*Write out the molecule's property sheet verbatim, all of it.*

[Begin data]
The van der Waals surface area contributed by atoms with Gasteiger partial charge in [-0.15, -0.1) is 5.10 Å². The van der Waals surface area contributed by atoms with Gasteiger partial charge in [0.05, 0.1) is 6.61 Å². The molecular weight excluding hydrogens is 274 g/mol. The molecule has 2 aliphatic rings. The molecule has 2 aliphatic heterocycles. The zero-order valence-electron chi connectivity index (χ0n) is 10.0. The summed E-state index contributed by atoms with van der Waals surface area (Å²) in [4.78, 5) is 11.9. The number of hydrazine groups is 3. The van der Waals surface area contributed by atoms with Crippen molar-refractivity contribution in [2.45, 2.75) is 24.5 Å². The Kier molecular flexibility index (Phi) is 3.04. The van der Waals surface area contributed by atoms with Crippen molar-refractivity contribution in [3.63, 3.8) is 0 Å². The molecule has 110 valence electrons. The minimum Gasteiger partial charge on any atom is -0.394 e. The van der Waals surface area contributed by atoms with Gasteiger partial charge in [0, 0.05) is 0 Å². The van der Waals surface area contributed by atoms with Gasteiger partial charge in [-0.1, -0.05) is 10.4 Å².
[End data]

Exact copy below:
The van der Waals surface area contributed by atoms with Gasteiger partial charge in [-0.15, -0.1) is 5.10 Å². The van der Waals surface area contributed by atoms with Gasteiger partial charge in [0.05, 0.1) is 6.61 Å². The molecular weight excluding hydrogens is 274 g/mol. The molecule has 2 aliphatic rings. The molecule has 2 aliphatic heterocycles. The zero-order valence-electron chi connectivity index (χ0n) is 10.0. The summed E-state index contributed by atoms with van der Waals surface area (Å²) in [4.78, 5) is 11.9. The number of hydrazine groups is 3. The van der Waals surface area contributed by atoms with Crippen molar-refractivity contribution in [2.45, 2.75) is 24.5 Å². The Kier molecular flexibility index (Phi) is 3.04. The van der Waals surface area contributed by atoms with Crippen molar-refractivity contribution in [3.63, 3.8) is 0 Å². The molecule has 110 valence electrons. The minimum Gasteiger partial charge on any atom is -0.394 e. The van der Waals surface area contributed by atoms with Gasteiger partial charge in [0, 0.05) is 0 Å². The van der Waals surface area contributed by atoms with Gasteiger partial charge in [-0.1, -0.05) is 10.4 Å².